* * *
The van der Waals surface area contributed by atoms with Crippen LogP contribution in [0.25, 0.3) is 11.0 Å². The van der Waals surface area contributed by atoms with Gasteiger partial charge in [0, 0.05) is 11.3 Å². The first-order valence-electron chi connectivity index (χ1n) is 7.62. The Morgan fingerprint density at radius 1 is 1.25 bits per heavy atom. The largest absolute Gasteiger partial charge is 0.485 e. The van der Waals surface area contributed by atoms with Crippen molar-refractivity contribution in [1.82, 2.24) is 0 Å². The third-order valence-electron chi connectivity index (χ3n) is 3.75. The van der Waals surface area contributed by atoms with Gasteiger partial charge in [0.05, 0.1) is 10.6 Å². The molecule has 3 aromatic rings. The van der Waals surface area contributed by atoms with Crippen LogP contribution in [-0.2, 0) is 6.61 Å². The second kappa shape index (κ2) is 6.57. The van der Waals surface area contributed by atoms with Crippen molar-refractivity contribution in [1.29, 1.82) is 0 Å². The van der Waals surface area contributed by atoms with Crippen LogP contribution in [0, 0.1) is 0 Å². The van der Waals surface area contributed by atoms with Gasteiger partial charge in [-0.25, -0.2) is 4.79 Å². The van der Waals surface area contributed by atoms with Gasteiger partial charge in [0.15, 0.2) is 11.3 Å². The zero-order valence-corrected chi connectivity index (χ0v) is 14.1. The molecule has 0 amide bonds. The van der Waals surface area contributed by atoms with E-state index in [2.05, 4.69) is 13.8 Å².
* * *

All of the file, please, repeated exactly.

The van der Waals surface area contributed by atoms with Crippen LogP contribution in [0.25, 0.3) is 11.0 Å². The van der Waals surface area contributed by atoms with Gasteiger partial charge in [0, 0.05) is 11.3 Å². The first-order valence-electron chi connectivity index (χ1n) is 7.62. The Morgan fingerprint density at radius 1 is 1.25 bits per heavy atom. The largest absolute Gasteiger partial charge is 0.485 e. The van der Waals surface area contributed by atoms with Crippen molar-refractivity contribution in [1.82, 2.24) is 0 Å². The third-order valence-electron chi connectivity index (χ3n) is 3.75. The van der Waals surface area contributed by atoms with Gasteiger partial charge in [0.05, 0.1) is 10.6 Å². The molecule has 3 aromatic rings. The van der Waals surface area contributed by atoms with Crippen LogP contribution in [-0.2, 0) is 6.61 Å². The second kappa shape index (κ2) is 6.57. The van der Waals surface area contributed by atoms with Crippen molar-refractivity contribution in [1.29, 1.82) is 0 Å². The van der Waals surface area contributed by atoms with Crippen LogP contribution in [0, 0.1) is 0 Å². The van der Waals surface area contributed by atoms with Gasteiger partial charge in [-0.25, -0.2) is 4.79 Å². The van der Waals surface area contributed by atoms with Gasteiger partial charge in [0.15, 0.2) is 11.3 Å². The zero-order valence-corrected chi connectivity index (χ0v) is 14.1. The molecule has 0 amide bonds. The van der Waals surface area contributed by atoms with E-state index in [2.05, 4.69) is 13.8 Å².